Libin mayor Anne Laffut said the village recently held an additional firewood sale for the first time in response to the energy crisis.
“The demand was so great, people were calling and asking when they could buy wood, saying the regular allocations had run out,” she said.
Although the price of firewood has increased as much as four-fold over the past year, it remains the cheapest form of combustible fuel in Belgium.
Wood processing companies are struggling to keep up with orders.
Bois de Chauffage Belgique’s wood merchant Valentin André said: “We saw a big boom in terms of sales. Demand has gone up but the supplies have remained at the same level. That means we’ve found ourselves with very little stock and we’ve had to increase our prices.”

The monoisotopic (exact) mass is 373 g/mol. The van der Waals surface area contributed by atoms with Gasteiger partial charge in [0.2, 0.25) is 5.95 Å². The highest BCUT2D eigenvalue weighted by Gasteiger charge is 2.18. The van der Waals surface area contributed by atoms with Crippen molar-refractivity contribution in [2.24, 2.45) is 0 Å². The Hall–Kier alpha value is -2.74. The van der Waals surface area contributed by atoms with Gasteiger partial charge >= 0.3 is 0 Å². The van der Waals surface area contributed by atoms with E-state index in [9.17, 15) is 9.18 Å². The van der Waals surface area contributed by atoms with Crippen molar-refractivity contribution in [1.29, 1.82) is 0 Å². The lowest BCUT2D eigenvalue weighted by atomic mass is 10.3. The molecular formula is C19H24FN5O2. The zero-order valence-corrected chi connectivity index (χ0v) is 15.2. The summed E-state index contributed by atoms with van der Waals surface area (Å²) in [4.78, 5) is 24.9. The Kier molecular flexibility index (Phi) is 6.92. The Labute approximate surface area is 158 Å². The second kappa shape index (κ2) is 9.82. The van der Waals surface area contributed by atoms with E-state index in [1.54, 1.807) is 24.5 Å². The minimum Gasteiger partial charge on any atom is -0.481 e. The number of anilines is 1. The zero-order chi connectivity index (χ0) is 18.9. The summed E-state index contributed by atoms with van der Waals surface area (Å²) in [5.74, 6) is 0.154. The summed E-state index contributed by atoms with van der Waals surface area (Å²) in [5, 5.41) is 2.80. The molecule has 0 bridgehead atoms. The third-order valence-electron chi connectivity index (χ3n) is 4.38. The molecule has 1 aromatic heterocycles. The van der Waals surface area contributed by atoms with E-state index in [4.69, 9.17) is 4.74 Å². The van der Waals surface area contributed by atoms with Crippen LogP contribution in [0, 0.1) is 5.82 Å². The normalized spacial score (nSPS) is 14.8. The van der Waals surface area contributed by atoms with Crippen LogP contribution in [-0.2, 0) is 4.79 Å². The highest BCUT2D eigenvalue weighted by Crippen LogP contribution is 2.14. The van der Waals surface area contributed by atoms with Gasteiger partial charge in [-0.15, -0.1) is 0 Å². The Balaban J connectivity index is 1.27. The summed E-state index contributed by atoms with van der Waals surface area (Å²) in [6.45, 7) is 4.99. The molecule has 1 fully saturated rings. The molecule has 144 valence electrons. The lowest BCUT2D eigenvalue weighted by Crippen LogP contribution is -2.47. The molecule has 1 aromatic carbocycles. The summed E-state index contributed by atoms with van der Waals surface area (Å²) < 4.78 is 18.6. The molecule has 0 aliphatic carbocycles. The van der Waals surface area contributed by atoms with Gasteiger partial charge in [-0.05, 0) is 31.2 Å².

EUROPEAN RULES ON LOGGING
The demand has grown across Europe. According to the United Nations’ estimates, around a million more tonnes of wood pellets were burned in the EU last year compared to the year before, with consumption expected to grow further.
With the need for firewood growing, logging rules have become more important. While Belgium has strict limits on logging, the rules vary across the EU, and campaigners say authorities are not doing enough to protect the precious resources.
Hungary has relaxed its forest protection rules to offer easier access to firewood, while German authorities have warned of scammers setting up fake online wood shops to exploit consumers.